The exhibit runs July 11 through August 5 at Canio’s Books, 290 Main Street in Sag Harbor. For more information, call (631) 725-4926.

The Romany Kramoris Gallery in Sag Harbor presents the artwork of Anna De Mauro and Thomas Condon, with an opening reception Saturday, July 19 from 4:30 to 6 p.m.

Sculptor and painter Anna De Mauro is a figurative artist working from the live model.

“Her work process includes observation from life to record instinctual responses to the subject, passage of time and impressions of the metaphysical and the human condition,” the gallery said in a press release.

Thomas Condon lives part-time in East Hampton and focuses on the local landscape here on the East End, as well as the urban scenes of New York City.

The show runs July 17 through August 7 at the Romany Kramoris Gallery, 41 Main Street in Sag Harbor. For more information, call (631) 725-2499.

Spontaneous Order

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"#571" by Tory Cowles, 48" x 48," mixed media.

"#571" by Tory Cowles, 48" x 48," mixed media.

By Joan Baum

Though it’s serendipitous that Tory Cowles and Ruby Jackson will soon share space at the Romany Kramoris Gallery, their separately striking, colorful dimensional pieces seen together will generate a surprising – and, because unexpected – delightful harmony, which Romany Kramoris no doubt intuited. Cowles’ joyous mixed media “Abstractions: Paintings” and Jackson’s playful “Suspended Animations” complement one another while also evincing similarities. A third artist, Annemarie Feld, is represented in the show as Cowles’ collaborator in fashioning stunning, one-of-a-kind wearable art – in this case, handbags, made by stitching together odd pieces of soft leather hand painted by Cowles, and adding appliqués of fabric and organic fibers. The result?  Real handbags, complete with stained bristle brush handles. Seeing is believing, and even then . . . .

Both Jackson and Cowles, well along in their artistic careers, seem to be moving in experimental directions that evolve from earlier work – taking abstract forms and color designs they typically explored in textured two-dimensional work and reconfiguring them in three-dimensions. Another connection between the women has to do with the kind of confidence that encourages risk taking. Though both Cowles and Jackson celebrate “spontaneity” as part of their artistic process, the order that informs their compositions comes from years of experience.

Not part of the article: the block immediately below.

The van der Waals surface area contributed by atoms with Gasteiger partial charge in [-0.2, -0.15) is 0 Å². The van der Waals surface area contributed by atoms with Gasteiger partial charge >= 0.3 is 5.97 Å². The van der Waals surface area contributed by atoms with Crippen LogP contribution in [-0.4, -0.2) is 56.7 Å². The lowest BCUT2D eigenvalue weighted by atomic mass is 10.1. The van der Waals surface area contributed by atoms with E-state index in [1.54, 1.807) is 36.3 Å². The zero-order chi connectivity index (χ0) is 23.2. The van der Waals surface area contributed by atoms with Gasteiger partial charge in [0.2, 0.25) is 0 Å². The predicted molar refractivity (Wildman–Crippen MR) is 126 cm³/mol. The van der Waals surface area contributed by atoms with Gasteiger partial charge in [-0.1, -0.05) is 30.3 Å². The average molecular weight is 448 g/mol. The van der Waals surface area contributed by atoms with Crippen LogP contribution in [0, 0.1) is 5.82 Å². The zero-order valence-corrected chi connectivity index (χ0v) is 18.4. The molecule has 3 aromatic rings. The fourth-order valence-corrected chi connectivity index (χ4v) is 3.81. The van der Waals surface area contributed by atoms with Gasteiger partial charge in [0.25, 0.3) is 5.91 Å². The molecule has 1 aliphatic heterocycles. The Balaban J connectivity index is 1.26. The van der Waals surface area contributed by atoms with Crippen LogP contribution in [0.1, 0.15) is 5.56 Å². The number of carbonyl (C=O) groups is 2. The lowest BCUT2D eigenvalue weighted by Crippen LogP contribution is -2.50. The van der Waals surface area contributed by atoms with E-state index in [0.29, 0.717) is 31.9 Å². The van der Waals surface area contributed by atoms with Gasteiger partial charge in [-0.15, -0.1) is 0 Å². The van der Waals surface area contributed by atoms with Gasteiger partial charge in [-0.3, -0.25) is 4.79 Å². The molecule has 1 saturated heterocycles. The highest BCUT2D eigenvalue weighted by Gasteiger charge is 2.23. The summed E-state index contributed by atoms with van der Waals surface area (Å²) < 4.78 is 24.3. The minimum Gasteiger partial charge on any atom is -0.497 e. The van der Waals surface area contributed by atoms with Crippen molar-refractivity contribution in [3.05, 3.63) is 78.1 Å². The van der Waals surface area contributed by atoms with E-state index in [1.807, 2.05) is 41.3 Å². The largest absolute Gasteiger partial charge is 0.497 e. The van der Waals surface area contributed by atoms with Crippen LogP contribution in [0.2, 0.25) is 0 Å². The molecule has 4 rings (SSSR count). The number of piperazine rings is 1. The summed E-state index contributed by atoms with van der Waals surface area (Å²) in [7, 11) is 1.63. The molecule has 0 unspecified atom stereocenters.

Cowles, who hails from Alexandria, Virginia and exhibits at the innovative Torpedo Gallery Art Center, and Feld who also shows there, make quite a team, but Cowles might easily claim that her involvement with three-dimensional work — seen particularly in her smaller, sculptured “bas reliefs” — is something of a coming home. She started out, professionally, doing three-dimensional work — stonewall building, woodworking, architecture, interior design, carpentry. She was also painting representational landscapes and portraits. Then she went abstract, incorporating into her paintings swaths of free-form bold color, sometimes juxtaposing pulsing color zones with more neutral-tone areas, some containing simulations of writing, and dots and drips and confetti loops.

Recognizable objects are suggested by way of painted ribbon streaks that seem to contour the partial outlines of, say, a table, curtain, chair, pillow, items in a room. Up close, the paintings reveal low-gloss layered effects — bumps that bubble out from the canvas, sections of recessed crosshatching, fragments of cloth and corrugated cardboard affixed under paint, clogs of pigment. Cowles’ former professional life is also on impressive display in the smaller works of more subtle hue — cleanly defined mixed media geometric designs that, along with some of the paintings, recall for Romany Kramoris the “dancing” forms of Kandinsky, Klee and Miro.

If one word were to describe Cowles larger canvases, it might be “energy”; in a phrase, “perfect compositions,” achieved mainly through distribution of color. Arguably, red seems to determine the color-field organization, even where — or is that especially because? — in some works red makes a slight but judiciously placed appearance. Try blocking out red in the cooler, blue-suffused paintings, and see what happens. Hint: texture and line rule. And when red is concentrated in a mass? A dramatic tension is put in play, as in mixed media #628, between the solid colors on the canvas and between these and the fabric patterns. And when red is widely distributed, as in mixed media #512? A kind of patchwork design emerges, or something decoratively similar. Cowles might also lay claim to being a savvy user of black. Set near sections of intricate contrasting detail — a row of small dots, a clutch of thin parallel lines — black planes take on an enriched hue, background becoming foreground.